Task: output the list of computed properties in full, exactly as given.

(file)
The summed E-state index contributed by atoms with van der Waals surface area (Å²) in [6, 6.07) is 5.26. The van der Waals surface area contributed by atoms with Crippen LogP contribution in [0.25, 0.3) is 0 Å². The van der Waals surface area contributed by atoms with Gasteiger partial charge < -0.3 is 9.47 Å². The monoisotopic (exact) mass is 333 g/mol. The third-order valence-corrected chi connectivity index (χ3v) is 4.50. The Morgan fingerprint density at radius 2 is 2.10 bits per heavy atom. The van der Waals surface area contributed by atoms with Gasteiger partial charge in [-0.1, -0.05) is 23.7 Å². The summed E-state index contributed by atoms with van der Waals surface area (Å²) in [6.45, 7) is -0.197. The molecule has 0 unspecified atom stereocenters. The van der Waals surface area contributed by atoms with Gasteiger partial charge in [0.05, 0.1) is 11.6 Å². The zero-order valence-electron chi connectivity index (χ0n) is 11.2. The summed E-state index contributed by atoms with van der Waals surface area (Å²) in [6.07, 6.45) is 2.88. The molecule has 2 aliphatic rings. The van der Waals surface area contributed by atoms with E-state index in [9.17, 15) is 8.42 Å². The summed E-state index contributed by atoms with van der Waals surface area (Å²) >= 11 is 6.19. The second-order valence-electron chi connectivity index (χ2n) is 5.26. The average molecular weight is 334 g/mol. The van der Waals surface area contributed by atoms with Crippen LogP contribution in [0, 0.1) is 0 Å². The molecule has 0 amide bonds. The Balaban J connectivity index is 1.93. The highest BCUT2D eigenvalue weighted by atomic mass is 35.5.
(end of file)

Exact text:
The summed E-state index contributed by atoms with van der Waals surface area (Å²) in [6, 6.07) is 5.26. The van der Waals surface area contributed by atoms with Crippen LogP contribution in [0.25, 0.3) is 0 Å². The van der Waals surface area contributed by atoms with Gasteiger partial charge < -0.3 is 9.47 Å². The monoisotopic (exact) mass is 333 g/mol. The third-order valence-corrected chi connectivity index (χ3v) is 4.50. The Morgan fingerprint density at radius 2 is 2.10 bits per heavy atom. The van der Waals surface area contributed by atoms with Gasteiger partial charge in [-0.1, -0.05) is 23.7 Å². The summed E-state index contributed by atoms with van der Waals surface area (Å²) in [6.45, 7) is -0.197. The molecule has 0 unspecified atom stereocenters. The van der Waals surface area contributed by atoms with Gasteiger partial charge in [0.05, 0.1) is 11.6 Å². The zero-order valence-electron chi connectivity index (χ0n) is 11.2. The summed E-state index contributed by atoms with van der Waals surface area (Å²) in [6.07, 6.45) is 2.88. The molecule has 2 aliphatic rings. The van der Waals surface area contributed by atoms with E-state index in [9.17, 15) is 8.42 Å². The summed E-state index contributed by atoms with van der Waals surface area (Å²) >= 11 is 6.19. The second-order valence-electron chi connectivity index (χ2n) is 5.26. The average molecular weight is 334 g/mol. The van der Waals surface area contributed by atoms with Crippen LogP contribution in [0, 0.1) is 0 Å². The molecule has 0 amide bonds. The Balaban J connectivity index is 1.93. The highest BCUT2D eigenvalue weighted by atomic mass is 35.5.